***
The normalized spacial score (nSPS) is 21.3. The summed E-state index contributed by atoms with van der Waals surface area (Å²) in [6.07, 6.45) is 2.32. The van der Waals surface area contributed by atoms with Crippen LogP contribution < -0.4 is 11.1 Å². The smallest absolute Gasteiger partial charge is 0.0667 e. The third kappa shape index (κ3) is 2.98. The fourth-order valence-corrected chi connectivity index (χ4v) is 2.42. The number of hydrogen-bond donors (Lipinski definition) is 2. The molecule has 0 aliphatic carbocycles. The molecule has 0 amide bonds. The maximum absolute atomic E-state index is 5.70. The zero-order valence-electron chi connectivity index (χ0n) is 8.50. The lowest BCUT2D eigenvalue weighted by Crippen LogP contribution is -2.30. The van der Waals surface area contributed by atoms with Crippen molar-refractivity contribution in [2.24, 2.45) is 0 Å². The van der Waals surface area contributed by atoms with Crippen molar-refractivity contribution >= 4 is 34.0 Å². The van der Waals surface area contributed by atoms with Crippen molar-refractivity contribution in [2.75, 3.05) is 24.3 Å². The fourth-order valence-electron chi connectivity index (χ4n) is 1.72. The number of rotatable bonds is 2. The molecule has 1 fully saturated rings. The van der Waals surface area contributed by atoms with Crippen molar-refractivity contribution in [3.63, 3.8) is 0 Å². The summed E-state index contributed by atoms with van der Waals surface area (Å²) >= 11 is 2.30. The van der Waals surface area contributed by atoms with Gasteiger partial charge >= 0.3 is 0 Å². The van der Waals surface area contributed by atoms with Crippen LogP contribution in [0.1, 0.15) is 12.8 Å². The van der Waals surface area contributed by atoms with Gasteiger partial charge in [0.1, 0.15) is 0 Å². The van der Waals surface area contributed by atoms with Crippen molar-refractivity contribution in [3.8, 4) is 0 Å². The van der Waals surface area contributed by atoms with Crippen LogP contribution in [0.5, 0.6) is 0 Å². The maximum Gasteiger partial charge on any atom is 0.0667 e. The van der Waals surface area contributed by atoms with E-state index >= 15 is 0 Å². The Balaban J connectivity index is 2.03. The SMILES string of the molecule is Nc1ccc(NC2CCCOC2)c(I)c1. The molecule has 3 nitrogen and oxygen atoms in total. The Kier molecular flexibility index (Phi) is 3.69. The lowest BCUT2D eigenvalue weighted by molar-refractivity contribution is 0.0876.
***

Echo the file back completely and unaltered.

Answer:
The normalized spacial score (nSPS) is 21.3. The summed E-state index contributed by atoms with van der Waals surface area (Å²) in [6.07, 6.45) is 2.32. The van der Waals surface area contributed by atoms with Crippen LogP contribution < -0.4 is 11.1 Å². The smallest absolute Gasteiger partial charge is 0.0667 e. The third kappa shape index (κ3) is 2.98. The fourth-order valence-corrected chi connectivity index (χ4v) is 2.42. The number of hydrogen-bond donors (Lipinski definition) is 2. The molecule has 0 aliphatic carbocycles. The molecule has 0 amide bonds. The maximum absolute atomic E-state index is 5.70. The zero-order valence-electron chi connectivity index (χ0n) is 8.50. The lowest BCUT2D eigenvalue weighted by Crippen LogP contribution is -2.30. The van der Waals surface area contributed by atoms with Crippen molar-refractivity contribution in [2.24, 2.45) is 0 Å². The van der Waals surface area contributed by atoms with Crippen molar-refractivity contribution >= 4 is 34.0 Å². The van der Waals surface area contributed by atoms with Crippen molar-refractivity contribution in [2.75, 3.05) is 24.3 Å². The fourth-order valence-electron chi connectivity index (χ4n) is 1.72. The number of rotatable bonds is 2. The molecule has 1 fully saturated rings. The van der Waals surface area contributed by atoms with Crippen molar-refractivity contribution in [3.63, 3.8) is 0 Å². The summed E-state index contributed by atoms with van der Waals surface area (Å²) >= 11 is 2.30. The van der Waals surface area contributed by atoms with Gasteiger partial charge >= 0.3 is 0 Å². The van der Waals surface area contributed by atoms with Crippen LogP contribution in [0.1, 0.15) is 12.8 Å². The van der Waals surface area contributed by atoms with Gasteiger partial charge in [0.1, 0.15) is 0 Å². The van der Waals surface area contributed by atoms with Crippen molar-refractivity contribution in [3.8, 4) is 0 Å². The van der Waals surface area contributed by atoms with Crippen LogP contribution in [0.5, 0.6) is 0 Å². The maximum Gasteiger partial charge on any atom is 0.0667 e. The van der Waals surface area contributed by atoms with E-state index >= 15 is 0 Å². The Balaban J connectivity index is 2.03. The SMILES string of the molecule is Nc1ccc(NC2CCCOC2)c(I)c1. The molecule has 3 nitrogen and oxygen atoms in total. The Kier molecular flexibility index (Phi) is 3.69. The lowest BCUT2D eigenvalue weighted by molar-refractivity contribution is 0.0876.